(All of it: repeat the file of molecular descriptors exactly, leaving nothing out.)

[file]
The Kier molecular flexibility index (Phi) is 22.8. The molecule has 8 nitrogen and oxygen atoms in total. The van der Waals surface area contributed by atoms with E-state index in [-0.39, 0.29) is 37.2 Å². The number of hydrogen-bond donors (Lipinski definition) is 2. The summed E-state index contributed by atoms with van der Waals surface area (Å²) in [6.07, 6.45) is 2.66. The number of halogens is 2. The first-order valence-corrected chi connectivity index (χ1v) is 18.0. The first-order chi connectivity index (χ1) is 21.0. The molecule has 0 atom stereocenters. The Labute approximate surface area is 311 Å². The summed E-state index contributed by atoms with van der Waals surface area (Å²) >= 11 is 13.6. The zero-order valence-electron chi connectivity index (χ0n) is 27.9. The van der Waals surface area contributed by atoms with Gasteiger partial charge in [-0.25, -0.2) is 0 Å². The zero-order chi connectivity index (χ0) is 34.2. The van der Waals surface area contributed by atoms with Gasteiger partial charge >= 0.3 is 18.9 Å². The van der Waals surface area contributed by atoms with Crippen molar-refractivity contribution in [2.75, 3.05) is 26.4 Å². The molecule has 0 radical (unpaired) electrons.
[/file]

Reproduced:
The Kier molecular flexibility index (Phi) is 22.8. The molecule has 8 nitrogen and oxygen atoms in total. The van der Waals surface area contributed by atoms with E-state index in [-0.39, 0.29) is 37.2 Å². The number of hydrogen-bond donors (Lipinski definition) is 2. The summed E-state index contributed by atoms with van der Waals surface area (Å²) in [6.07, 6.45) is 2.66. The number of halogens is 2. The first-order valence-corrected chi connectivity index (χ1v) is 18.0. The first-order chi connectivity index (χ1) is 21.0. The molecule has 0 atom stereocenters. The Labute approximate surface area is 311 Å². The summed E-state index contributed by atoms with van der Waals surface area (Å²) >= 11 is 13.6. The zero-order valence-electron chi connectivity index (χ0n) is 27.9. The van der Waals surface area contributed by atoms with Gasteiger partial charge in [-0.25, -0.2) is 0 Å². The zero-order chi connectivity index (χ0) is 34.2. The van der Waals surface area contributed by atoms with Gasteiger partial charge >= 0.3 is 18.9 Å². The van der Waals surface area contributed by atoms with Crippen molar-refractivity contribution in [2.75, 3.05) is 26.4 Å². The molecule has 0 radical (unpaired) electrons.